Table of Contents
International Journal of Spectroscopy
Volume 2015, Article ID 147423, 10 pages
Research Article

Design of Novel Metal Nanostructures for Broadband Solar Energy Conversion

Department of Chemistry and Biochemistry, University of California, Santa Cruz, CA 95064, USA

Received 13 September 2014; Accepted 29 December 2014

Academic Editor: Guillermo Moyna

Copyright © 2015 Kristine A. Zhang et al. This is an open access article distributed under the Creative Commons Attribution License, which permits unrestricted use, distribution, and reproduction in any medium, provided the original work is properly cited.


Solar power holds great potential as an alternative energy source, but current photovoltaic cells have much room for improvement in cost and efficiency. Our objective was to develop metal nanostructures whose surface plasmon resonance (SPR) spectra closely match the solar spectrum to enhance light absorption and scattering. We employed the finite-difference time-domain simulation method to evaluate the effect of varying key parameters. A novel nanostructure with SPR absorption matching a region of the solar spectrum (300 to 1500 nm) that contains 90% of solar energy was successfully designed. This structure consists of a large gold-silica core-shell structure with smaller gold nanoparticles and nanorods on its surface. Such complex nanostructures are promising for broad and tunable absorption spectra. In addition, we investigated the SPR of silver nanoparticle arrays, which can achieve scattering close to the solar spectrum. We demonstrated an improvement in efficiency of over 30% with optimal nanoparticle radius and periods of 75 nm and 325 nm, respectively. In combination, our studies enable high-efficiency, tunable, and cost-effective enhancement of both light absorption and scattering, which has potential applications in solar energy conversion as well as biomedical imaging.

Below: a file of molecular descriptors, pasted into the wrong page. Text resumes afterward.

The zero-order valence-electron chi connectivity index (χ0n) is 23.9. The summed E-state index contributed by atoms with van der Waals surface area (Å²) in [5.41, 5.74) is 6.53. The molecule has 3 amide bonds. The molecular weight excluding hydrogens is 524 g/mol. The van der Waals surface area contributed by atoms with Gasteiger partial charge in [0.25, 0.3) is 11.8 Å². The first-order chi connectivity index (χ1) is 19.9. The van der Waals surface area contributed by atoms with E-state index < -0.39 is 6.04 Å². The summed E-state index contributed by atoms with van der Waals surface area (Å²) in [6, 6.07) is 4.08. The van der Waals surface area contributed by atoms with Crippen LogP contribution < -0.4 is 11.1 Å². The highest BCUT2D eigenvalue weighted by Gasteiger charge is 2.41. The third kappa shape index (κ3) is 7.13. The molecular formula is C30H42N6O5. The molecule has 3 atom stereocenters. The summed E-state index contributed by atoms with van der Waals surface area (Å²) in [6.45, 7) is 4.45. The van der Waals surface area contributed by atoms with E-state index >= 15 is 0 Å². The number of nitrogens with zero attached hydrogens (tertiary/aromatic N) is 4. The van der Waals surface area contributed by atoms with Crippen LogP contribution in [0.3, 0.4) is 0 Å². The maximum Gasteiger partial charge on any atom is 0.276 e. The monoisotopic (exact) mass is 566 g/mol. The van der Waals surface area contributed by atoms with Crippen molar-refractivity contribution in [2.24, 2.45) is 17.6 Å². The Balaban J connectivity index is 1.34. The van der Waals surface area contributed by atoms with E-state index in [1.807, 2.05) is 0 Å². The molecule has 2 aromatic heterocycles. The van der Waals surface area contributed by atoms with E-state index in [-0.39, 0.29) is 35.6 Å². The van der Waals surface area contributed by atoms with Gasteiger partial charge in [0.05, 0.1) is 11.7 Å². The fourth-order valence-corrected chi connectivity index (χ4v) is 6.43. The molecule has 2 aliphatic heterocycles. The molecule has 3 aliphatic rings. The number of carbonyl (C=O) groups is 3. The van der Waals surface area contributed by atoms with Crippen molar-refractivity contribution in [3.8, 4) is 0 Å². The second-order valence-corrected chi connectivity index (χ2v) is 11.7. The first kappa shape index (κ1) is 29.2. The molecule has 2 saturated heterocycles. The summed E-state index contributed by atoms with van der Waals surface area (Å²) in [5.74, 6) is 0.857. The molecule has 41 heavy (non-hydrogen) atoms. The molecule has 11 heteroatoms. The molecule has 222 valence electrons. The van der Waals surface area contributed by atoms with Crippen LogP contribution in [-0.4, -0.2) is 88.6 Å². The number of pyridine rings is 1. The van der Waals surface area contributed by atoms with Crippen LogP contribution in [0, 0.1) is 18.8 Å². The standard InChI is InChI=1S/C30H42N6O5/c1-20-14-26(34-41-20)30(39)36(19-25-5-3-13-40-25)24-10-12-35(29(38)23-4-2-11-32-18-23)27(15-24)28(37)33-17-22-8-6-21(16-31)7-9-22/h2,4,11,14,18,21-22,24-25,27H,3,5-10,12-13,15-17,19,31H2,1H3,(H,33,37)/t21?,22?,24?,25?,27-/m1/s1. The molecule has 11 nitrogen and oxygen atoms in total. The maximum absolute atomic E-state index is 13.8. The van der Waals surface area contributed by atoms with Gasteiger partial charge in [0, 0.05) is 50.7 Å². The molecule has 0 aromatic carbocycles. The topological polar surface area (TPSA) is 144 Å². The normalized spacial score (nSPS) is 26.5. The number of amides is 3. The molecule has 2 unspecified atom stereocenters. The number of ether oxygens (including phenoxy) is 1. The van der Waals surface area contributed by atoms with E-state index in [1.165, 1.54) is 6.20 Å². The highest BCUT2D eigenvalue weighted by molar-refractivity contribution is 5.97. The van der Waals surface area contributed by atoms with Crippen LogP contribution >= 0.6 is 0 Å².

1. Introduction